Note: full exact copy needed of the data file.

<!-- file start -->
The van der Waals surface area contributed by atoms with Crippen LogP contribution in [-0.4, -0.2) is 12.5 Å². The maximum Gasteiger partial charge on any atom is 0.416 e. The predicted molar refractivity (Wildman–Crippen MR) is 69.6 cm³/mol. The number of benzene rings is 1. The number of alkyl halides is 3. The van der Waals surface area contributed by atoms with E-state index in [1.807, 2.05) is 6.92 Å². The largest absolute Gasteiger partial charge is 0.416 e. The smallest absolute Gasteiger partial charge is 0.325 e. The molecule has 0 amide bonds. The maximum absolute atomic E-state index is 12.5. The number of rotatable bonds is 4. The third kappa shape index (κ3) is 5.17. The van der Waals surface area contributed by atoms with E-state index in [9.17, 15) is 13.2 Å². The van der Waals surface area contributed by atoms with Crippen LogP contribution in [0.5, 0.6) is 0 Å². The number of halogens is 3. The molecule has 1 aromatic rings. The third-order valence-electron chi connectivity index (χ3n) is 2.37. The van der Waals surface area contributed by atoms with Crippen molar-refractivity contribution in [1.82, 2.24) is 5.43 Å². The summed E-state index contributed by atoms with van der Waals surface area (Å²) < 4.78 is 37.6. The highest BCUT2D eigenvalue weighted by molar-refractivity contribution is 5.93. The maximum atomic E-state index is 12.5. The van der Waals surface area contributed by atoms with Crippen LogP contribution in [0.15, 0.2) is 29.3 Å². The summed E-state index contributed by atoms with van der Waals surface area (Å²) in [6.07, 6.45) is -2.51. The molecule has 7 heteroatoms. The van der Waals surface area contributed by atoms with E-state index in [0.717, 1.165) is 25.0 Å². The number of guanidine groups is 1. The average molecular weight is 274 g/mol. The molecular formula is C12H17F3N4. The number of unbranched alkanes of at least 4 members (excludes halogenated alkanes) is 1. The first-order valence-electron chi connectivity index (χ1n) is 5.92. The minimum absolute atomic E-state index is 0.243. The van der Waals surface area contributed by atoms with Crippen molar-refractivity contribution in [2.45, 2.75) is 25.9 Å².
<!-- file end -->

The van der Waals surface area contributed by atoms with Crippen LogP contribution in [-0.4, -0.2) is 12.5 Å². The maximum Gasteiger partial charge on any atom is 0.416 e. The predicted molar refractivity (Wildman–Crippen MR) is 69.6 cm³/mol. The number of benzene rings is 1. The number of alkyl halides is 3. The van der Waals surface area contributed by atoms with E-state index in [1.807, 2.05) is 6.92 Å². The largest absolute Gasteiger partial charge is 0.416 e. The smallest absolute Gasteiger partial charge is 0.325 e. The molecule has 0 amide bonds. The maximum absolute atomic E-state index is 12.5. The number of rotatable bonds is 4. The third kappa shape index (κ3) is 5.17. The van der Waals surface area contributed by atoms with E-state index in [9.17, 15) is 13.2 Å². The van der Waals surface area contributed by atoms with Crippen LogP contribution in [0.5, 0.6) is 0 Å². The number of halogens is 3. The molecule has 1 aromatic rings. The third-order valence-electron chi connectivity index (χ3n) is 2.37. The van der Waals surface area contributed by atoms with Crippen molar-refractivity contribution in [1.82, 2.24) is 5.43 Å². The summed E-state index contributed by atoms with van der Waals surface area (Å²) < 4.78 is 37.6. The highest BCUT2D eigenvalue weighted by molar-refractivity contribution is 5.93. The maximum atomic E-state index is 12.5. The van der Waals surface area contributed by atoms with Crippen LogP contribution in [0.15, 0.2) is 29.3 Å². The summed E-state index contributed by atoms with van der Waals surface area (Å²) in [6.07, 6.45) is -2.51. The molecule has 7 heteroatoms. The van der Waals surface area contributed by atoms with E-state index in [0.717, 1.165) is 25.0 Å². The number of guanidine groups is 1. The average molecular weight is 274 g/mol. The molecular formula is C12H17F3N4. The number of unbranched alkanes of at least 4 members (excludes halogenated alkanes) is 1. The first-order valence-electron chi connectivity index (χ1n) is 5.92. The minimum absolute atomic E-state index is 0.243. The van der Waals surface area contributed by atoms with Crippen molar-refractivity contribution in [2.45, 2.75) is 25.9 Å².